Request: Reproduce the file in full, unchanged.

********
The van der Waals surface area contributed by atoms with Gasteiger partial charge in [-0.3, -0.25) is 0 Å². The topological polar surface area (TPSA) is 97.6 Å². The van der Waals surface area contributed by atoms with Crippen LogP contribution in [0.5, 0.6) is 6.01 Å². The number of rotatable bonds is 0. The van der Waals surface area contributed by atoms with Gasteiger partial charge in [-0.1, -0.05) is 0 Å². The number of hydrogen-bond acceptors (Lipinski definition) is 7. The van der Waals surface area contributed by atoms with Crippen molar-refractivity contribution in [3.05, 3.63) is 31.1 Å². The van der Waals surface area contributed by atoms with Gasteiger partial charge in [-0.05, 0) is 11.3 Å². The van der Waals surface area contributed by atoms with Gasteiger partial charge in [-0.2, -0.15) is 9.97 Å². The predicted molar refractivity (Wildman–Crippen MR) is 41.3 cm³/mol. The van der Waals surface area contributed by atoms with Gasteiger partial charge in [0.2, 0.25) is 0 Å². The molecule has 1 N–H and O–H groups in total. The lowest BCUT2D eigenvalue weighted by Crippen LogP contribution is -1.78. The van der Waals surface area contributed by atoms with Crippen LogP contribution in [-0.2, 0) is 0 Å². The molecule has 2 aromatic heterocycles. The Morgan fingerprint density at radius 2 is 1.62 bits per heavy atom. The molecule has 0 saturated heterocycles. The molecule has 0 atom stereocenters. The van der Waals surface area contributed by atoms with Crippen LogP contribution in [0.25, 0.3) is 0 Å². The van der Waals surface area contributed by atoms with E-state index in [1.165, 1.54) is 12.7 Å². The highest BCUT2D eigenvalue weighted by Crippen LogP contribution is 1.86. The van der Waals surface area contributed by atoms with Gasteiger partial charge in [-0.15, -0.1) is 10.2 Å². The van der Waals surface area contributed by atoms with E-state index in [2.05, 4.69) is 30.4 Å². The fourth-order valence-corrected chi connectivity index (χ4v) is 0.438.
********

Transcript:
The van der Waals surface area contributed by atoms with Gasteiger partial charge in [-0.3, -0.25) is 0 Å². The topological polar surface area (TPSA) is 97.6 Å². The van der Waals surface area contributed by atoms with Crippen LogP contribution in [0.5, 0.6) is 6.01 Å². The number of rotatable bonds is 0. The van der Waals surface area contributed by atoms with Gasteiger partial charge in [-0.1, -0.05) is 0 Å². The number of hydrogen-bond acceptors (Lipinski definition) is 7. The van der Waals surface area contributed by atoms with Crippen molar-refractivity contribution in [3.05, 3.63) is 31.1 Å². The van der Waals surface area contributed by atoms with Gasteiger partial charge in [-0.05, 0) is 11.3 Å². The van der Waals surface area contributed by atoms with Gasteiger partial charge in [-0.2, -0.15) is 9.97 Å². The predicted molar refractivity (Wildman–Crippen MR) is 41.3 cm³/mol. The van der Waals surface area contributed by atoms with Gasteiger partial charge in [0.2, 0.25) is 0 Å². The molecule has 1 N–H and O–H groups in total. The lowest BCUT2D eigenvalue weighted by Crippen LogP contribution is -1.78. The van der Waals surface area contributed by atoms with Crippen LogP contribution in [-0.2, 0) is 0 Å². The molecule has 2 aromatic heterocycles. The Morgan fingerprint density at radius 2 is 1.62 bits per heavy atom. The molecule has 0 saturated heterocycles. The molecule has 0 atom stereocenters. The van der Waals surface area contributed by atoms with Crippen LogP contribution in [0.25, 0.3) is 0 Å². The van der Waals surface area contributed by atoms with E-state index in [1.165, 1.54) is 12.7 Å². The highest BCUT2D eigenvalue weighted by Crippen LogP contribution is 1.86. The van der Waals surface area contributed by atoms with Gasteiger partial charge in [-0.15, -0.1) is 10.2 Å². The van der Waals surface area contributed by atoms with E-state index in [2.05, 4.69) is 30.4 Å². The fourth-order valence-corrected chi connectivity index (χ4v) is 0.438.